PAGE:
There is now plenty of evidence of patient’s seeing potentially huge health improvements through their own empowerment and through taking a stand when they feel a doctor’s response may be overlooking a key factor. Doctors, whilst highly educated and trained, are still only human and they are not infallible. Today’s medicine is quite rightly moving towards a dialogue rather than the traditional gospel-like monologue.
After so many years of putting up with false diagnosis, of our queries and opinions being dismissed and of having to make do with sub-optimal health, patients are are naturally becoming more vocal in the healthcare arena. So when an academic comes along and tries to put us back into that old patriarchal system and tries to tell us that we are incapable of evaluating our own healthcare, we are quite naturally angry and upset. Years of not having had a voice has now made us louder and more vocal. We will no longer make do with the medical gospel and we will no longer just accept a doctor’s word, unquestioning, if we continue to experience the same ill health. We will dig deeper, we will look for more information and we will question the medical gospel in order to regain our health. And we will respond when someone questions our ability to understand our own health.
I am proud to be an empowered patient and I am proud to see so many other empowered patients also speak up against this derogatory portrayal of patients as being incapable of making decisions about their own health. I am proud to be part of this revolution in healthcare and to be a witness to the dawn of a new era in our own healthcare.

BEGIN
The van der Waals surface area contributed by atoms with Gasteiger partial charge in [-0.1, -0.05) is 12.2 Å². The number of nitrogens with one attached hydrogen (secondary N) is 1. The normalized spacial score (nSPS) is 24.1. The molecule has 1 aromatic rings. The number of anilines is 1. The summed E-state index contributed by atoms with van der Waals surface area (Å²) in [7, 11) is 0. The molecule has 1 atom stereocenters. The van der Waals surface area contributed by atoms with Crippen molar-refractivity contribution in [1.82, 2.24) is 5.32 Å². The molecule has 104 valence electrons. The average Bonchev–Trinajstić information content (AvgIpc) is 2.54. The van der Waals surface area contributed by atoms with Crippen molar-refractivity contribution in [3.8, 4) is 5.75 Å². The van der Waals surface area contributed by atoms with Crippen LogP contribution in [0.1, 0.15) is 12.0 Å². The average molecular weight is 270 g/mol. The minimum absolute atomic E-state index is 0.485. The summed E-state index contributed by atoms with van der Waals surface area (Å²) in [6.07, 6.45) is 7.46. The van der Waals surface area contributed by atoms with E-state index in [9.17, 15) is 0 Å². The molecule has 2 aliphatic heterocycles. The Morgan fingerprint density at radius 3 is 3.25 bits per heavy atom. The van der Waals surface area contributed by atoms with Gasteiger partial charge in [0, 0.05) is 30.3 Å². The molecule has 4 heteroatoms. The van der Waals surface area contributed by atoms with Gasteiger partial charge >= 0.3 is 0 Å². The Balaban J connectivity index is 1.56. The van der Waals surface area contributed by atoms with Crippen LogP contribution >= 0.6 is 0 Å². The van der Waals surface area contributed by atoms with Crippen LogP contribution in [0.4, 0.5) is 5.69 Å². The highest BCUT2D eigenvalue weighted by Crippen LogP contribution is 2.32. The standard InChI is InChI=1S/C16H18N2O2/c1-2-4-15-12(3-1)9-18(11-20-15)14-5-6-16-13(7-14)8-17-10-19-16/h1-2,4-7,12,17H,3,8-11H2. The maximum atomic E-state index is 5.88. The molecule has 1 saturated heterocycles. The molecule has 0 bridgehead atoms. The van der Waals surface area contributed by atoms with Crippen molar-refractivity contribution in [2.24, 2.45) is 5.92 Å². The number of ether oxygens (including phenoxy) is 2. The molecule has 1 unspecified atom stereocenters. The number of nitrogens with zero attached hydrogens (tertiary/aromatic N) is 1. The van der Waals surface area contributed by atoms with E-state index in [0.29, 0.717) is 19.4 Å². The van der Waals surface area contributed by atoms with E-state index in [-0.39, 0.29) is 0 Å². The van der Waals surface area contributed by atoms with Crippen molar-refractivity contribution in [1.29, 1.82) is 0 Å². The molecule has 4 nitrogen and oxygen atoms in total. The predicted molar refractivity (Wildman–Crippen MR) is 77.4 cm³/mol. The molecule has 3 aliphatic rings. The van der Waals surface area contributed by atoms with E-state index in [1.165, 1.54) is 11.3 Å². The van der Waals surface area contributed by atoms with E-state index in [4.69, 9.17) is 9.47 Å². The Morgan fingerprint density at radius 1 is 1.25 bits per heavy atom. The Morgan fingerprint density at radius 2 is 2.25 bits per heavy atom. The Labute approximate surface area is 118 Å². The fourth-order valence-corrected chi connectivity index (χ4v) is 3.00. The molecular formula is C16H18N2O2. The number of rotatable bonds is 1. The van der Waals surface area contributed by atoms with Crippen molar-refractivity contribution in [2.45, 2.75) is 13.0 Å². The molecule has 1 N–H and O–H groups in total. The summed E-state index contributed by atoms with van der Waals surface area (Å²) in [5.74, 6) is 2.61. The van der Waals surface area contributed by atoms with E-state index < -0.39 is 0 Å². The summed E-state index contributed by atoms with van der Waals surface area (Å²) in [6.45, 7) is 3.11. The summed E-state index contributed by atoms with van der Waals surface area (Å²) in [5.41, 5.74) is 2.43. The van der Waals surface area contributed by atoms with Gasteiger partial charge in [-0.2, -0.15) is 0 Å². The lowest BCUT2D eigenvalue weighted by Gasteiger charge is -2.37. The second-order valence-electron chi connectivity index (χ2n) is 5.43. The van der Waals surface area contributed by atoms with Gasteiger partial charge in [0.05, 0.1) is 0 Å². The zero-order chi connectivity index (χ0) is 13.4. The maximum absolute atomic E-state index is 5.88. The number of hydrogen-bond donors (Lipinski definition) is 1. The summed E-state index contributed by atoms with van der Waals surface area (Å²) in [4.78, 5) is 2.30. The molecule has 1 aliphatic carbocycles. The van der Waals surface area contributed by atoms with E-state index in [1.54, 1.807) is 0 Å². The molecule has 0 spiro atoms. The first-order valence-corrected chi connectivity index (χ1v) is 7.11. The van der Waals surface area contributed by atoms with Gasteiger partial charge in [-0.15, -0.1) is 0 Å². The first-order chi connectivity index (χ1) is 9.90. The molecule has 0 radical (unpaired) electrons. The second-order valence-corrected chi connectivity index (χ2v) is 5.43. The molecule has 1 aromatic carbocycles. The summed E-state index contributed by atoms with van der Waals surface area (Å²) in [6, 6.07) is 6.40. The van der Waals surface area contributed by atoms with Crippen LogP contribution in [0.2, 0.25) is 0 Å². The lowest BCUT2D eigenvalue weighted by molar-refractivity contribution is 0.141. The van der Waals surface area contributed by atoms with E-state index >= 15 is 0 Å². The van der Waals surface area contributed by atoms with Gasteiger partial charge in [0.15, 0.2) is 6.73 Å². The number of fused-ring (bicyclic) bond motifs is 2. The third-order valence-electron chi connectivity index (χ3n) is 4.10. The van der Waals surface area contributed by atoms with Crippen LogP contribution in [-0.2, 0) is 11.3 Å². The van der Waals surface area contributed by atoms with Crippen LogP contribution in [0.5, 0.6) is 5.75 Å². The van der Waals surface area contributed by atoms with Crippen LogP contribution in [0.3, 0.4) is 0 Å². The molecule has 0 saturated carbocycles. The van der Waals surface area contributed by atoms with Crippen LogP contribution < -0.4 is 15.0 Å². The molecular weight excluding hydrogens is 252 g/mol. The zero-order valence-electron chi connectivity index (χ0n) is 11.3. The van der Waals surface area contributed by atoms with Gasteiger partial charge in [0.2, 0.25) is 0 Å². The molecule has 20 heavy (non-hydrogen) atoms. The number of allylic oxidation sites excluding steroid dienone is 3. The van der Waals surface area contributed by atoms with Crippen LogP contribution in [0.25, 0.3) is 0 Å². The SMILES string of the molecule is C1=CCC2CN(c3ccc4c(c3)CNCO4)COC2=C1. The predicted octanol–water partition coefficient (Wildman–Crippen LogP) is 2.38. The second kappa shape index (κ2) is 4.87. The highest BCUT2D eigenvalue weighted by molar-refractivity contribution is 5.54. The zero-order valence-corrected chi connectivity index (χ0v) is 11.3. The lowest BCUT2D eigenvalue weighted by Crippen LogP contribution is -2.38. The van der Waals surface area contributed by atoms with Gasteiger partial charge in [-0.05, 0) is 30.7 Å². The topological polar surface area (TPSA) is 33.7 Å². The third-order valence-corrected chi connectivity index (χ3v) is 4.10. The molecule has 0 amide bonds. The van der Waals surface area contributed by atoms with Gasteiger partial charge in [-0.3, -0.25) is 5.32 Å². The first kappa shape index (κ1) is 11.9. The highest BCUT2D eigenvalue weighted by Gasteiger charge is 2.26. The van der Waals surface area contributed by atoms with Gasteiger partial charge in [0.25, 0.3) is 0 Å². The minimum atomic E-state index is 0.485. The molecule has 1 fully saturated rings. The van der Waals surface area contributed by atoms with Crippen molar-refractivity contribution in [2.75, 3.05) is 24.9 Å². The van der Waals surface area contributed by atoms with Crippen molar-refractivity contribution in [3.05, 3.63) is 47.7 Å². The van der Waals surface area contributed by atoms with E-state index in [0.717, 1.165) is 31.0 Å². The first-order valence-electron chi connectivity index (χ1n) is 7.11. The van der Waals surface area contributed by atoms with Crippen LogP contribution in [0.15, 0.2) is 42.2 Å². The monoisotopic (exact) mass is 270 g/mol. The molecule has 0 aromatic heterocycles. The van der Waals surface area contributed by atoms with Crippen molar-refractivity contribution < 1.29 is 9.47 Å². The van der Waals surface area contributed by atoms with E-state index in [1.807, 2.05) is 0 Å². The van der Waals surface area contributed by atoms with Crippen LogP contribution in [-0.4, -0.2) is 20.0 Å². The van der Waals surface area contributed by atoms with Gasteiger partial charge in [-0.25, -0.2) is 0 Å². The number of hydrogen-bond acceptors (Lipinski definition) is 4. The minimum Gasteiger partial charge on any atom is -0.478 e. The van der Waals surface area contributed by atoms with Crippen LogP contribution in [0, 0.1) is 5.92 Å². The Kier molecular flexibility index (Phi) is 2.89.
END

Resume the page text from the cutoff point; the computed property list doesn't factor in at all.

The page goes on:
Yesterday I read an awesome post by the MightyCasey in response to an astonishing post by a certain Niam Yaraghi in USA Today. According to said Niam Yaraghi patients are incapable of managing or understanding their own health and should leave it all entirely up the medical professionals. In essence in his article he treats patients like small, stupid children who have no idea what they are talking about and, whilst capable of making highly complicated investment decisions, are not capable of making basic healthcare decisions.
My first jaw dropping moment was when I read:
“Patients are neither qualified nor capable of evaluating the quality of the medical services that they receive. How can a patient, with no medical expertise, know that the treatment option that he received was the best available one?”
“……….” That’s me being speechless. Really? So we are not capable of realising that we are getting better or worse? And doctors always have the answer to whether we are getting better or not? Looking at this one point I go back to my own experience. I had been diagnosed with hypothyroidism, was on the appropriate medication, and, according to the specialist I went to see, I was totally healthy and the severe fatigue, depression, 15kg weight gain, etc. was all in my head. This was a doctor that followed Niam Yaraghi’s view that patients were total idiots and had no idea what was going on with their own bodies. As it happens I am not a total idiot and I knew the doctor was not right (shock horror! But doctors are always right according to Mr Yaraghi!) and something was wrong. I went online, self-diagnosed and then got got a second opinion from a specialist back in the UK. It turned out that stupid patient me was actually right and the specialist I had first seen was wrong. I had Hashimoto’s and I needed to do more than just take my pills to get back to normal. Had a acted like the USA today article says I should act as a patient and just trust the doctor I would by now be too sick to work or write this blog, or worse.